Surznick Reads: April 2016 - The Surznick Common Room

Friday, April 29, 2016

Surznick Reads: April 2016

Hi and happy Friday! We hope you had a great April. May is going to be a crazy month for us, so we're looking forward to the last (hopefully productive) weekend in April. Here's a look at what we read this month!

Sarah's Reads!

The Secret Keeper by Kate Morton
From "During a picnic at her family’s farm in the English countryside, sixteen-year-old Laurel Nicolson witnesses a shocking crime, a crime that challenges everything she knows about her adored mother, Dorothy. Now, fifty years later, Laurel and her sisters are meeting at the farm to celebrate Dorothy’s ninetieth birthday. Realizing that this is her last chance to discover the truth about that long-ago day, Laurel searches for answers that can only be found in Dorothy’s past. Clue by clue, she traces a secret history of three strangers from vastly different worlds thrown together in war-torn London - Dorothy, Vivien, and Jimmy - whose lives are forever after entwined. A gripping story of deception and passion, The Secret Keeper will keep you enthralled to the last page."

I've had less than great experiences with Kate Morton in the past and was hoping that this book would redeem her for me, but truth be told, it didn't. I actually think I could just copy my review of The Distant Hours from two years ago and use it again here. Once again, this was a book club selection that I didn't finish in time because I was just so not into this story. It started off way too slowly and skipped back and forth between the 1940's and present day, and between multiple characters. The story doesn't really get interesting until about page 300, which is only about 60% of the way through the book. It's a big investment for not much return. I will say that I particularly enjoyed the last 50 pages, as there was one final twist that I didn't see coming. Overall though, the book was too long and not interesting enough to keep me entertained. I think my time with Kate Morton has finally come to an end for good.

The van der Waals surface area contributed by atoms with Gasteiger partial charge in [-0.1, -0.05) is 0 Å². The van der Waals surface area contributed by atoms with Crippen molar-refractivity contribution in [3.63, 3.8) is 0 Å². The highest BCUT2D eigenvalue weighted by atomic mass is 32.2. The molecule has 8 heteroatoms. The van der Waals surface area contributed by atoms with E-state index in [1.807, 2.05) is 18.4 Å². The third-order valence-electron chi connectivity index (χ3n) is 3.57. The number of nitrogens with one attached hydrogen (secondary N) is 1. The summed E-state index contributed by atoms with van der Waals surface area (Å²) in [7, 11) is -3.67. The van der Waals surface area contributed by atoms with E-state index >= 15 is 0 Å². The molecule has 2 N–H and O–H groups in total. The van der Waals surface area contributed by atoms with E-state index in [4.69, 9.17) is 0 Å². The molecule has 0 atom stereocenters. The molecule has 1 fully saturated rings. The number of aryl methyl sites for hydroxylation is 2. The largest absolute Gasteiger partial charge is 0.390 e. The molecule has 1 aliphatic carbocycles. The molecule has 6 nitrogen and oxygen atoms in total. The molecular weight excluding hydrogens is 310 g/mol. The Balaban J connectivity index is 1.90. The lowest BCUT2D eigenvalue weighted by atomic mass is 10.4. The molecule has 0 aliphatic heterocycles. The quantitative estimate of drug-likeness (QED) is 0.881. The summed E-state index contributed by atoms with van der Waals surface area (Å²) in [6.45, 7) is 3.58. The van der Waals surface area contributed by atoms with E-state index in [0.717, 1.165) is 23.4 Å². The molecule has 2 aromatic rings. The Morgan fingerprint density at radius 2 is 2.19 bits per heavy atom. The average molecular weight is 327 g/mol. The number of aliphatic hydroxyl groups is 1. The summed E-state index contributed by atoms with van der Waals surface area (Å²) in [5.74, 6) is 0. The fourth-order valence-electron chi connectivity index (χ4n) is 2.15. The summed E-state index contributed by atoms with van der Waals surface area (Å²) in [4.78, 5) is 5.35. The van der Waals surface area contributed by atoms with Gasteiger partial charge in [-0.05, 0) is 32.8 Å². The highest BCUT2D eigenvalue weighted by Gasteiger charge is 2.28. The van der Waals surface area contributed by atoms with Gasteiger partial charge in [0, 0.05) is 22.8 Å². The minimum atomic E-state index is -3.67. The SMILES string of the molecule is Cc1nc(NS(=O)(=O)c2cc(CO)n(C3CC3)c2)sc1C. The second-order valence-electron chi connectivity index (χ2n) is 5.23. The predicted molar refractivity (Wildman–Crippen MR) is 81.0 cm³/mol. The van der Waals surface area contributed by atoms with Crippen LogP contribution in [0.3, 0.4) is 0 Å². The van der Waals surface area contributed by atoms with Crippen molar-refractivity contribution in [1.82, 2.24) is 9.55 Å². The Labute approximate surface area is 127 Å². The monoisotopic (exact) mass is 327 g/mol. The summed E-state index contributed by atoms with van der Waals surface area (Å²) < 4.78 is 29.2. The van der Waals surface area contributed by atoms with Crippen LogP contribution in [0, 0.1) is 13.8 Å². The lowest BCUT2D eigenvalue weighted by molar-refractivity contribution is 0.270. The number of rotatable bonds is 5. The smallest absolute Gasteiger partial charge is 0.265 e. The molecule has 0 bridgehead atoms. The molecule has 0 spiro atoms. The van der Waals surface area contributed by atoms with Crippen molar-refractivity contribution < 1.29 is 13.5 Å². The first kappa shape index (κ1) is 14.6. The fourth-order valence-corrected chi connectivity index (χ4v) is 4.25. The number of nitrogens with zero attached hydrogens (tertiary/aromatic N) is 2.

My Rating: 3 Stars

Spritz: Italy's Most Iconic Aperitivo Cocktail, with Recipes by Talia Baiocchi & Leslie Pariseau
From "From Milan to Los Angeles, Venice to New York, the spritz - Italy’s bitter and bubbly aperitivo cocktail - has become synonymous with a leisurely, convivial golden hour. But the spritz is more than just an early evening cocktail - it’s a style of drinking. In Spritz, Talia Baiocchi and Leslie Pariseau trace the drink’s origins to ancient Rome, uncover its unlikely history and culture, explore the evolution of aperitivo throughout Northern Italy, and document the spritz’s revival around the world. From regional classics to modern variations, Spritz includes dozens of recipes from some of America’s most lauded bartenders, a guide to building a spritz bar, and a collection of food recipes for classic Italian snacks to pair alongside."